15. In paragraph 20 of the new guidelines prosecutors are told that in deciding what material should be disclosed they should resolve any doubt they may have in favour of disclosure (subject to a proviso which is irrelevant in the present context). In the course of a discussion of the obligations of primary disclosure in paragraph 37, prosecutors are warned that they should pay particular attention to material that has potential to weaken the prosecution case or is inconsistent with it. One of the examples that is given (see paragraph 37(iii)) relates to any material which may cast doubt upon the reliability of a confession. During the discussion of secondary disclosure in paragraph 40, express reference is made in sub-paragraph (iv) to "video recordings made by investigators of crime scenes".
16. So much for the duty to pursue all reasonable lines of inquiry, and the duties to obtain, retain and disclose relevant material. When a complaint is made on an abuse application that relevant material is no longer available, the first stage of the court's inquiry will be to determine whether the prosecutors had been under any duty, pursuant to the 1997 code and the new guidelines, to obtain and/or retain the material of whose disappearance or destruction complaint is now made. If they were under no such duty, then it cannot be said that they are abusing the process of the court merely because the material is no longer available. If on the other hand they were in breach of duty, then the court will have to go on to consider whether it should take the exceptional course of staying the proceedings for abuse of process on that ground.

The jurisdiction of a court to stay criminal proceedings for abuse of process

17. We think it may be helpful to restate the principles underlying this jurisdiction. The Crown is usually responsible for bringing prosecutions and, prima facie, it is the duty of a court to try persons who are charged before it with offences which it has power to try. Nonetheless the courts retain an inherent jurisdiction to restrain what they perceive to be an abuse of their process. This power is "of great constitutional importance and should be ... preserved": per Lord Salmon in DPP v Humphrys [1977] AC 1 at p 46C-F. It is the policy of the courts, however, to ensure that criminal proceedings are not subject to unnecessary delays through collateral challenges, and in most cases any alleged unfairness can be cured in the trial process itself. We must therefore stress from the outset that this residual (and discretionary) power of any court to stay criminal proceedings as an abuse of its process is one which ought only to be employed in exceptional circumstances, whatever the reasons submitted for invoking it. See Attorney-General's Reference (No 1 of 1990) [1992] QB 630, 643G.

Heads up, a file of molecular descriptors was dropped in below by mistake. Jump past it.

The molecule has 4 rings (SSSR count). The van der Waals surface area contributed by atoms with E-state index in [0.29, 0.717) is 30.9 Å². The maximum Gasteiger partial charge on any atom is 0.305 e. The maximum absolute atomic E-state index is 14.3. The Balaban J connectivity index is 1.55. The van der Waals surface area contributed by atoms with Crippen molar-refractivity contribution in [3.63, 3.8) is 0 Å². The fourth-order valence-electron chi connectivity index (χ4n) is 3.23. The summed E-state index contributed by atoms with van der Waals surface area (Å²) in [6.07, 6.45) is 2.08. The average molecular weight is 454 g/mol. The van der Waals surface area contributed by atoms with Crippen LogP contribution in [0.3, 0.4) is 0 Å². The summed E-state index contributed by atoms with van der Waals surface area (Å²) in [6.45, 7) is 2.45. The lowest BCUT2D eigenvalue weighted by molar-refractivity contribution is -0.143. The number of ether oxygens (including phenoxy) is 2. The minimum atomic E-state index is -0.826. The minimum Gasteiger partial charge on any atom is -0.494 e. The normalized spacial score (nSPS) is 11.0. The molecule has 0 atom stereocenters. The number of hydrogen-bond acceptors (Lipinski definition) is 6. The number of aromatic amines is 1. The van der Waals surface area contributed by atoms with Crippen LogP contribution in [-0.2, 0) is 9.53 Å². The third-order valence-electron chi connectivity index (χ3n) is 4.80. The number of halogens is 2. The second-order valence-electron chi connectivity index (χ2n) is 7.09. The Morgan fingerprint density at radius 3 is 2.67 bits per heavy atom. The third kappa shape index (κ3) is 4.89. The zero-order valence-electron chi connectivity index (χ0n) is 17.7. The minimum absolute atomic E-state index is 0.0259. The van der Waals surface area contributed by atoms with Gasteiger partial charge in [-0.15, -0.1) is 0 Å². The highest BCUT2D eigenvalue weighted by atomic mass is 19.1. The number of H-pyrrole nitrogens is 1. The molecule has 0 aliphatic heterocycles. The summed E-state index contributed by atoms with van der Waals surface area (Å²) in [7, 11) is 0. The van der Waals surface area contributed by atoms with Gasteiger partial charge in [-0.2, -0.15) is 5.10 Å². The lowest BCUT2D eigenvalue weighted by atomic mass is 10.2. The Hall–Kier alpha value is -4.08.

18. The two categories of cases in which the power to stay proceedings for abuse of process may be invoked in this area of the court's jurisdiction are (i) cases where the court concludes that the defendant cannot receive a fair trial, and (ii) cases where it concludes that it would be unfair for the defendant to be tried. We derive these two categories from the judgment of Neill LJ in R v Beckford (1996) 1 Cr App R 94 at p 101. He observed that in some cases these categories may overlap. There may, of course, be other situations in which a court is entitled to protect its own process from abuse, for example where it considers that proceedings brought by a private prosecutor are vexatious (see R v Belmarsh Magistrates' Court ex p Watts [1999] 2 Cr App R 188), but we are not here attempting to carry out an exhaustive review of this jurisdiction.
19. We are not at present concerned with the second of these two categories (which we will call "Category 2" cases), in which a court is not prepared to allow a prosecution to proceed because it is not being pursued in good faith, or because the prosecutors have been guilty of such serious misbehaviour that they should not be allowed to benefit from it to the defendant's detriment. In some of these cases it is this court, rather than any lower court, which possesses the requisite jurisdiction (see ex p Watts per Buxton LJ at p 195B-D).
20. In these cases the question is not so much whether the defendant can be fairly tried, but rather whether for some reason connected with the prosecutors' conduct it would be unfair to him if the court were to permit them to proceed at all. The court's inquiry is directed more to the prosecutors' behaviour than to the fairness of any eventual trial. Although it may well be possible for the defendant to have a fair trial eventually, the court may be satisfied that it is not fair that he should be put to the trouble and inconvenience of being tried at all.